Fire and Emergency is using drones and seeking geotechnical advice over a firefighter missing in Muriwai, a media briefing has been told.
Fire and Emergency deputy national commander Steph Rotarangi said the firefighter remained missing after going into a flooded property on Motutara Road on Monday night.
The property was hit by another house that collapsed during widespread rain and strong winds unleashed by Cyclone Gabrielle.
A second firefighter was taken to hospital with critical injuries.
Other properties on Motutara Road were evacuated.
Rotarangi told the briefing, arranged by Auckland Emergency Management this afternoon, that crews remained at the scene on Auckland’s West Coast, and were trying to work out how to conduct the search in a safe manner.
FENZ had deployed drones and was working with the police and the Defence Force on geotechnical advice about when it would be safe for their teams to resume the search, she said.
Also in Muriwai, Auckland Council regulatory services director Craig Hobbs said after a review of the area, police and FENZ determined the danger of carrying out rapid impact assessments of buildings was too high and the operation had to be stopped.
“Police have alerted us that people are returning to dangerous properties in Muriwai and that is of extreme concern to us. We’re currently phoning all property owners that we can reach to advise of danger and that they must stay out of those properties,” Hobbs told the briefing.
Slips, flooding and falling trees have affected the ability to assess some properties, he said.
Fire and Emergency received about 18,000 storm-related incident calls in the past 24 hours.
Auckland Emergency Management duty controller Rachel Kelleher said the national state of emergency declared before 9am today would assist in the recovery efforts.
“The impacts to the west coast of the Auckland region have been considerable. Muriwai remains cordoned off by police.”
Deputy Mayor Desley Simpson acknowledged the community support and the work of emergency personnel as well as elected members who had been helping throughout the night.
Aotea / Great Barrier had also shown tremendous resilience after taking a big battering overnight too, she said.
Watch the full briefing of the Auckland Emergency Management team
Power outages in Auckland
Widespread power outages are still affecting the Auckland region with those in rural areas warned to prepare for several days without power.
Vector chief operating officer for electricity, gas and fibre Peter Ryan said there were about 44,000 customers without electricity at 1pm.
He said gale force winds were hampering repair efforts.
Ryan said it was a complex picture around Snell’s Beach, Warkworth and Wellsford because there were multiple faults and the Dome Valley road is cut off for now.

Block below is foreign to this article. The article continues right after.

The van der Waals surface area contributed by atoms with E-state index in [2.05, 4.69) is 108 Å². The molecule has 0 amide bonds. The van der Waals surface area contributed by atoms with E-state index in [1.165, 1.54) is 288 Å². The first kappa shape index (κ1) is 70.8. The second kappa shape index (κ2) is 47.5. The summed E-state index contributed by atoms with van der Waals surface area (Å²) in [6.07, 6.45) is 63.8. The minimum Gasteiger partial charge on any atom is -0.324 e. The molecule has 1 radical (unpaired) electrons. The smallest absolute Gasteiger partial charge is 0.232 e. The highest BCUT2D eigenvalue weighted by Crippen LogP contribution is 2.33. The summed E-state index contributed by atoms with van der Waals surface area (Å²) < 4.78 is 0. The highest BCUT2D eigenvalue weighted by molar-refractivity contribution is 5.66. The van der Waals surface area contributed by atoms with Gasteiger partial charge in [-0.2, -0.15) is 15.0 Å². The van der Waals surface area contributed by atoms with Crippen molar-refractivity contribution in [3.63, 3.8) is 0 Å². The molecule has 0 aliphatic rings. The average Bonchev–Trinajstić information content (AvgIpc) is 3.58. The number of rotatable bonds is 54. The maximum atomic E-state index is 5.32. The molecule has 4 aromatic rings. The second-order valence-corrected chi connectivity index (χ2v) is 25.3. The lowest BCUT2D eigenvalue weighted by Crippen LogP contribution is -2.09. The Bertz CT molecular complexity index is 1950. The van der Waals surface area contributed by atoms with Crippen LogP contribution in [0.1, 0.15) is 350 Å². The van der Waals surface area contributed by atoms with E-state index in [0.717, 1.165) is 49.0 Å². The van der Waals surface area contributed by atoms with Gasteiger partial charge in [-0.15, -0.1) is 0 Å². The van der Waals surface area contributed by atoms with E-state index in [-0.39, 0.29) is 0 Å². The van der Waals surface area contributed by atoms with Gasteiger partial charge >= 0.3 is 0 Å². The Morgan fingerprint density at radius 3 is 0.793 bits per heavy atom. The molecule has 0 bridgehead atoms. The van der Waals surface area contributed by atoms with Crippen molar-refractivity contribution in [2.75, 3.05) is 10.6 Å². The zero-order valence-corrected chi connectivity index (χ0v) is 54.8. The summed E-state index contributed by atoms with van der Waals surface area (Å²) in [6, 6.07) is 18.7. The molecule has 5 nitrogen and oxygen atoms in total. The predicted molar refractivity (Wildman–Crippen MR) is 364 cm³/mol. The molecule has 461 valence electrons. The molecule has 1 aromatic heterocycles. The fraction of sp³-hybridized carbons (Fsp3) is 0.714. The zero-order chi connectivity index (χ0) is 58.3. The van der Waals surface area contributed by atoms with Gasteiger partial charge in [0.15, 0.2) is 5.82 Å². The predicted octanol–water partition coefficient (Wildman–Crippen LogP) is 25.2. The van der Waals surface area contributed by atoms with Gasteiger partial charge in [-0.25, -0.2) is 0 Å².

In Piha, where trees blocked roads, repair crews were unable to access damaged equipment.
One repair crew had to abandon a vehicle in rising floodwaters in Auckland’s west today, he said.
Up to 80 roads closed or partially shut
Auckland’s roads have been badly damaged by the cyclone.
Auckland Transport general manager safety Stacey van der Putten said there were many roads closed in the city’s west and north.
Piha, Bethells Beach, Muriwai and Karekare were cut off and Wellsford was inaccessible from the south. She said it was unclear when the network will be cleared and roads re-opened.
About 80 roads were either closed or partially shut.
Many ferries have been cancelled but some trains will resume in the south and east later today after an inspection by KiwiRail that was due to happen at 3pm.
School bus services had also resumed.
The Auckland Harbour Bridge is open.
Auckland Airport is also open, however, airline schedules may be disrupted for several days as airlines gradually return to normal, Kelleher said.
The airport had asked that only passengers with confirmed bookings on flights scheduled on the day arrive at the airport.
“At times there may be delays and queuing, particularly if high winds make it unsafe for airline ground crew to handle and load or unload aircraft,” Kelleher said.
More than 110 people used Civil Defence centres on Monday. With 27 Civil Defence centres and shelters operational, assessments were being made to see if some could be closed and resources used elsewhere.
National state of emergency: What you need to know
- The New Zealand government has declared a National State of Emergency, to assist in the response to Cyclone Gabrielle.
- The declaration will apply to the six regions that have already declared a local State of Emergency: Northland, Auckland, Tairāwhiti, Bay of Plenty, Waikato, and Hawke’s Bay.
- A national state of emergency gives the national controller legal authority to apply further resources across the country and set priorities in support of a national level response.
National Emergency Management Agency advice:
- Put safety first. Don’t take any chances. Act quickly if you see rising water. Floods and flash floods can happen quickly. If you see rising water do not wait for official warnings. Head for higher ground and stay away from floodwater.
- Stay at home if it is safe to do so. But have an evacuation plan in case your home becomes unsafe to stay in.
- If you have evacuated, please stay where you are until you are given the all-clear to go home.
- People should stay up to date with the forecasts from MetService and continue to follow the advice of Civil Defence and emergency services.
- Do not try to walk, play, swim, or drive in floodwater: even water just 15 centimetres deep can sweep you off your feet, and half a metre of water will carry away most vehicles. Flood water is often contaminated and can make you sick.
Story Credit: rnz.co.nz